We understand the appeal of trying to shave cost and automate as much insight as you possibly can. We also understand that true data science talent is hard to find and expensive to keep. But most importantly, we suspect that your company never truly mastered the data quality part of the data management equation. Data management is not sexy… and not a task for a highly-paid analytical resource. But… if you don’t have the data management fundamentals in place to manage and govern your data, you’re simply creating a spaghetti monster, not AI.
Artificial “Intelligence” may not be so smart after all.
Let me give you an example of a simple automated process that was designed to save customers and employees time and energy… and shave some cost from the bottom line. It was most likely based on a narrow AI application known as a Pharmacy Management System and incorporates Natural Language Processing…and it’s failing.
I use a locally based chain pharmacy to fill my prescriptions. I happen to live with a 5-minute walk of my local pharmacy but have chosen to move my business to a competitor that is a 10-minute drive away. I also sold my stock in said company after repeated failures. Here’s why: I refill my prescription monthly via an automated system. I allow 1 day for the pharmacy to refill my prescription thinking that this should be plenty of time to take a bottle of the shelf, count out 30 tablets, print a label and put it in a bag. Each month, I get a series of automated messages reminding me that my prescription is ready for pick up. I faithfully show up, only to find that not only is my prescription not ready they don’t even have it in stock.
This is a repeated waste of my time and energy. I wait for 15 minutes in line, 5 minutes for the pharmacist to call in the script, 5 minutes discussing said missing prescription with the pharmacist. This is typically done during rush hours because the company, in an effort to shave costs has reduced their pharmacy hours to peak working hours (9-5) … and the line is always 10 people deep. The pharmacists explain to me that they don’t have it filled despite the repeated texts and calls from the automated prompter assuring me it is now time to pick up my prescription.
We have the same conversation each month. Oh, sorry we need to call your doctor for approval. No, you don’t - it says X refills before date X. Oh, well then maybe we need to wait on our shipment of meds. I called this in 2 days ago so I don’t think that’s the problem. Oh well then, maybe it’s on back order. The excuses and confusion get more elaborate with each passing each month.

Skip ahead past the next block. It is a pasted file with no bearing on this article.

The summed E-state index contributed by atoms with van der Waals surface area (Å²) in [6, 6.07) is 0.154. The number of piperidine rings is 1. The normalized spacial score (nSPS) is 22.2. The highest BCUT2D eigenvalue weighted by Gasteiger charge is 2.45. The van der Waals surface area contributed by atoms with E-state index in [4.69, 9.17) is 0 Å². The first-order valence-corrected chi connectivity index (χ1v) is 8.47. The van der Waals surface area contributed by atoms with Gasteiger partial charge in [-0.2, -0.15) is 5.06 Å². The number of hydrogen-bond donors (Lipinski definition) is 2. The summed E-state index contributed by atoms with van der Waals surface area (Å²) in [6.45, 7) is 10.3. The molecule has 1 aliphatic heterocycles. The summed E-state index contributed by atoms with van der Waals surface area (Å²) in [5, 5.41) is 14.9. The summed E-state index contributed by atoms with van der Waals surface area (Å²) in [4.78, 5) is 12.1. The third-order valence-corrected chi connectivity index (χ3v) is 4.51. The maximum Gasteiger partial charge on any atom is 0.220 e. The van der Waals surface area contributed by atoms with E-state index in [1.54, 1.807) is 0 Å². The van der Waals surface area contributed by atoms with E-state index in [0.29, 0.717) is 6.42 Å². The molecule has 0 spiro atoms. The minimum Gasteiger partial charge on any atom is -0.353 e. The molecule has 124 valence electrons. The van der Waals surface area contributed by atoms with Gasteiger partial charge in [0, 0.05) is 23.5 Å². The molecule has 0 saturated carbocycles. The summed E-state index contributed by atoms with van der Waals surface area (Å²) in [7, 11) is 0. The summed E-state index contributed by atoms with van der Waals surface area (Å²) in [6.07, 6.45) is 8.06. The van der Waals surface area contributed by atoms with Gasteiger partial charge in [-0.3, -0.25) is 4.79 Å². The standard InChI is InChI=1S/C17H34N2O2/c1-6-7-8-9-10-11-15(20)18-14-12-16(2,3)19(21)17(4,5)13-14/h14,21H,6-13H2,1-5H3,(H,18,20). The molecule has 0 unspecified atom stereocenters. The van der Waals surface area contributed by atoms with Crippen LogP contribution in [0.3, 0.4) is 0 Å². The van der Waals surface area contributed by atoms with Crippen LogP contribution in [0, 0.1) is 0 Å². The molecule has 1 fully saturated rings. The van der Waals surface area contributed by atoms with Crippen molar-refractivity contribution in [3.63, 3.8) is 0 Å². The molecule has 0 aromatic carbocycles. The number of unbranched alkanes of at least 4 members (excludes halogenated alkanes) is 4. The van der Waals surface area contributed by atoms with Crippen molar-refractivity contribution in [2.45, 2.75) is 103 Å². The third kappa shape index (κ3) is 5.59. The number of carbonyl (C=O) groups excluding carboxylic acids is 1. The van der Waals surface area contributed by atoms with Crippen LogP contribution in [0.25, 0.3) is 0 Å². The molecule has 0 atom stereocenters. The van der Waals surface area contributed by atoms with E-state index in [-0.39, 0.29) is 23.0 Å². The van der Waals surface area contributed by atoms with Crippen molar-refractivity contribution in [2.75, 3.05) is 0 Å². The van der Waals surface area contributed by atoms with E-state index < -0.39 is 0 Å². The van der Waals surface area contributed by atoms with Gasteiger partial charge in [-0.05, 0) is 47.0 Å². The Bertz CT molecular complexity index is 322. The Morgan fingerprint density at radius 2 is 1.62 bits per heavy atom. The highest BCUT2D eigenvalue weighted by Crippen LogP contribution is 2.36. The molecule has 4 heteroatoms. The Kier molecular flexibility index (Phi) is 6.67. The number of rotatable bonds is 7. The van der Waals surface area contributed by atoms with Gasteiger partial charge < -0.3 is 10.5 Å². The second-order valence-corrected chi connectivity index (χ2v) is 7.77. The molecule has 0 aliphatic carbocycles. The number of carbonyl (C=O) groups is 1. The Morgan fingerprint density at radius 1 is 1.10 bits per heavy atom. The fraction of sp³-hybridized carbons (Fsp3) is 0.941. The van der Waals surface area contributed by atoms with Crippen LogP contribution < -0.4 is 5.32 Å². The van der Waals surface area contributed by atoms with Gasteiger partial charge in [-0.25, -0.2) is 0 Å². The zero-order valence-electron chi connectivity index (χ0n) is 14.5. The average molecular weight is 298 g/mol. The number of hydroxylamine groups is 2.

Nobody could explain why I was getting calls and texts from the automated system telling me my prescription has been ready for 2 days.
This could be a result of any number of design or automation flaws… perhaps Pharmacy X didn’t master the concept of the feedback loop. They may not capture the failures at all. Perhaps they decided that the majority of the customers pick up prescriptions during the workday so they condensed their hours and inconvenienced their customers. Perhaps Company X uses tools to manage their prescription inventory and supply chain and it automates the delivery of meds based on refill dates that don’t correspond with the physicians’ refill instructions. Somehow, despite having all the relevant data, Pharmacy X is unable to create a positive customer experience. Insights coming from AI have not translated to operational efficiency. Whatever the case, they seem to have forgotten who their customer is (surprising at a time of unprecedented availability of data and tools) and certainly haven’t been meeting any level of service expectation.
Ultimately, automating a bad process is going to cost you customers, frustrate your employees and damage your bottom line. So, before you invest in AI, make sure that your data is accurate, your information flow matches your company’s capabilities, and your first focus is the customer experience. Otherwise, you will end up using AI to help you understand why you’re losing ground against the competition.
If you’re considering machine learning, NLP and AI, please take a strategic and measured approach to assessing whether it makes sense for your firm and answer the following questions:
Does our organizational structure reflect a strong emphasis on data quality? Whether decisions are based on traditional measures or gleaned from AI, garbage in still yields garbage out.
Does our company generate the sheer volume of data necessary for AI? Amazon, with over a Billion orders per year, clearly does. A pharmacy chain does. Like every other form of analytical effort, AI generates better insights at higher volumes of data.